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Rescue crews scaled back their search for millionaire adventurer Steve Fossett after two weeks with no sign of his missing plane in Nevada's rugged high desert.
Five National Guard helicopters continued the effort Tuesday, along with several private aircraft from the ranch where Fossett had been staying. But the Civil Air Patrol, which had 20 planes and 60 searchers aloft over the weekend, suspended further flights and left two planes and a small team on standby in Minden.
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Names don't change that quick out in the west.
Doesn't matter -- we're going in, ourselves. The crash site has been narrowed down to a 1-square mile area (map location might be posted on the C2C website, tonight). I don't think that we need to cut it down further to find the target on the ground.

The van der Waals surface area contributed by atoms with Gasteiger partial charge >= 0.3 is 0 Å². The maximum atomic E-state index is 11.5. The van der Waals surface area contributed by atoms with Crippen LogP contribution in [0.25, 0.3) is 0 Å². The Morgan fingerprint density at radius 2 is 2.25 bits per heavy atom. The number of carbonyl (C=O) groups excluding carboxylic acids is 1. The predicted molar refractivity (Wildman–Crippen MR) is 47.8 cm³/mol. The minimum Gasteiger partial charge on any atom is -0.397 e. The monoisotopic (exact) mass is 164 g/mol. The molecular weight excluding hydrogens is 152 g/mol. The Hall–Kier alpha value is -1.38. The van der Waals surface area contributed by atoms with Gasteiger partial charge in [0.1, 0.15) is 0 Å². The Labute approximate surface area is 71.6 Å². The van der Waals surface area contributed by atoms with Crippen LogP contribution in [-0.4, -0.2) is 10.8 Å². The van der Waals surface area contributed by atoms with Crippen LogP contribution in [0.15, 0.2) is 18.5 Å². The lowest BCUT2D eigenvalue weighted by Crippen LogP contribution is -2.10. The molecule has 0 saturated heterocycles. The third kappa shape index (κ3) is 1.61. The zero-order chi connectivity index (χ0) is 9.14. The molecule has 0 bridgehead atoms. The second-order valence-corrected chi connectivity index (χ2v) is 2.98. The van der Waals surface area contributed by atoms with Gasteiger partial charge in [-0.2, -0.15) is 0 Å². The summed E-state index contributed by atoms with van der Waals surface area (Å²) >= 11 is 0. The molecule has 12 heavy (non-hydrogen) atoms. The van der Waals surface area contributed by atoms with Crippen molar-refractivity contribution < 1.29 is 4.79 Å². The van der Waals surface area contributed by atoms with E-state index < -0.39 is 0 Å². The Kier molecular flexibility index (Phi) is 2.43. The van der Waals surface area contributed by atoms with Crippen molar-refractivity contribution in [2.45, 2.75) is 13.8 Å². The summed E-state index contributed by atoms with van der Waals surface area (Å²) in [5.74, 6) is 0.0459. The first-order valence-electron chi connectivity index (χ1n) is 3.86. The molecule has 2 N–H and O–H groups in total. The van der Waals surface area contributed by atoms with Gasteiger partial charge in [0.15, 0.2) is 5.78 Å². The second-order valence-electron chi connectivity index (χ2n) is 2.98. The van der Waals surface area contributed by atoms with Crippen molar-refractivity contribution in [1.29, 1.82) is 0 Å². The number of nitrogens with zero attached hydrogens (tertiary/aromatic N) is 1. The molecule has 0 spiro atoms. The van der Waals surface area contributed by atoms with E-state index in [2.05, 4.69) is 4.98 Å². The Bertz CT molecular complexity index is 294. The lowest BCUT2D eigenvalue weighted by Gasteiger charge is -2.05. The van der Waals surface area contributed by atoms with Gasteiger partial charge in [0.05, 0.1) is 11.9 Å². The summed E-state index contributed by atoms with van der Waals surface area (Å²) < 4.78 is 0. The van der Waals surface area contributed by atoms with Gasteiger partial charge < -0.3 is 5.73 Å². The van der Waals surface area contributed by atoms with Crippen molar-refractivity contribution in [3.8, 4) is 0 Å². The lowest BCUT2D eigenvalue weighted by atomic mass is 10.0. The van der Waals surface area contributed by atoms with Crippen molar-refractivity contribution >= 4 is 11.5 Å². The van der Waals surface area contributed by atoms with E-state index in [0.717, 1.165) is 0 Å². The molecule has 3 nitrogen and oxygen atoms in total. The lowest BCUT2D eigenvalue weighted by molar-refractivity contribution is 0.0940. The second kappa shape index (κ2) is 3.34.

On Sunday, Lyon County Undersheriff Joe Sanford, part of the search team, told AP there was "a possibility - that he [Fosset] may never be found" - despite the efforts of 45 aircraft which had by then covered 10,000 square miles hunting down Fossett. As added spice to the tale, the admission by [NV CAP Major Cynthia] Ryan that military sats had already been deployed to cast an eye over Nevada will add fuel to the conspiracy theory that the Fossett search is actually a cover story, and the authorities are rather urgently looking for a 150 kiloton nuclear weapon which inconveniently detatched itself during the recent unscheduled TransAmerican B-52 nuke jaunt.
Wife clings to hope as Fossett hunt is halted
Under the law in California, where Fossett lived, it could take at least five years before his family can have him declared dead. Without a death certificate his estate, estimated at over $50 million, cannot be administered.